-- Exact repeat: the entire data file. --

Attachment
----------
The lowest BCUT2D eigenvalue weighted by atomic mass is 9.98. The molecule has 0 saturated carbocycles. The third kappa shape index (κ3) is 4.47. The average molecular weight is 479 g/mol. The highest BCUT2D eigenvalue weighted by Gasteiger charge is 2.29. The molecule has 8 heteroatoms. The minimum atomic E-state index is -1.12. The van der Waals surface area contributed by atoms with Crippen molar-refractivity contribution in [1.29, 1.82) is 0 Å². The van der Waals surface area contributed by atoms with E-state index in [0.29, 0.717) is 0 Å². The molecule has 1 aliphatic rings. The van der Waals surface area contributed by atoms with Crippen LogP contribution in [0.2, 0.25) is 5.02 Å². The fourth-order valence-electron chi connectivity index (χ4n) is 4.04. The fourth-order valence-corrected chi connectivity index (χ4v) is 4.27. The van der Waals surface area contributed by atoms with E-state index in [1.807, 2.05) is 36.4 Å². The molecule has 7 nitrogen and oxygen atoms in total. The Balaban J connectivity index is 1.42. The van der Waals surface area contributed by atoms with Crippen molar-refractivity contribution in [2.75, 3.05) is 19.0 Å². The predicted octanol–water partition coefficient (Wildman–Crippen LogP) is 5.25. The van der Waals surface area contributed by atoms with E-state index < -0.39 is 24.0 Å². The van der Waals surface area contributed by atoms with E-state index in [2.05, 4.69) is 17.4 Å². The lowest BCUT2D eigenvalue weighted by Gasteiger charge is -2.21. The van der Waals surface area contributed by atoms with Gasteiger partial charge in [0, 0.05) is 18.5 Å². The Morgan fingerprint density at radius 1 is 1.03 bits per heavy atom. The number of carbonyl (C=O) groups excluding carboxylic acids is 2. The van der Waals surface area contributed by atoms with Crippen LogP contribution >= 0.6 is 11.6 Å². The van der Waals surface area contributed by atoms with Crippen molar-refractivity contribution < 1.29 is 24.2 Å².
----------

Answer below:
The lowest BCUT2D eigenvalue weighted by atomic mass is 9.98. The molecule has 0 saturated carbocycles. The third kappa shape index (κ3) is 4.47. The average molecular weight is 479 g/mol. The highest BCUT2D eigenvalue weighted by Gasteiger charge is 2.29. The molecule has 8 heteroatoms. The minimum atomic E-state index is -1.12. The van der Waals surface area contributed by atoms with Crippen molar-refractivity contribution in [1.29, 1.82) is 0 Å². The van der Waals surface area contributed by atoms with E-state index in [0.29, 0.717) is 0 Å². The molecule has 1 aliphatic rings. The van der Waals surface area contributed by atoms with Crippen LogP contribution in [0.2, 0.25) is 5.02 Å². The fourth-order valence-electron chi connectivity index (χ4n) is 4.04. The fourth-order valence-corrected chi connectivity index (χ4v) is 4.27. The van der Waals surface area contributed by atoms with E-state index in [1.807, 2.05) is 36.4 Å². The molecule has 7 nitrogen and oxygen atoms in total. The Balaban J connectivity index is 1.42. The van der Waals surface area contributed by atoms with Crippen molar-refractivity contribution in [2.75, 3.05) is 19.0 Å². The predicted octanol–water partition coefficient (Wildman–Crippen LogP) is 5.25. The van der Waals surface area contributed by atoms with E-state index < -0.39 is 24.0 Å². The van der Waals surface area contributed by atoms with E-state index in [2.05, 4.69) is 17.4 Å². The lowest BCUT2D eigenvalue weighted by Gasteiger charge is -2.21. The van der Waals surface area contributed by atoms with Gasteiger partial charge in [0, 0.05) is 18.5 Å². The Morgan fingerprint density at radius 1 is 1.03 bits per heavy atom. The number of carbonyl (C=O) groups excluding carboxylic acids is 2. The van der Waals surface area contributed by atoms with Crippen LogP contribution >= 0.6 is 11.6 Å². The van der Waals surface area contributed by atoms with Crippen molar-refractivity contribution < 1.29 is 24.2 Å².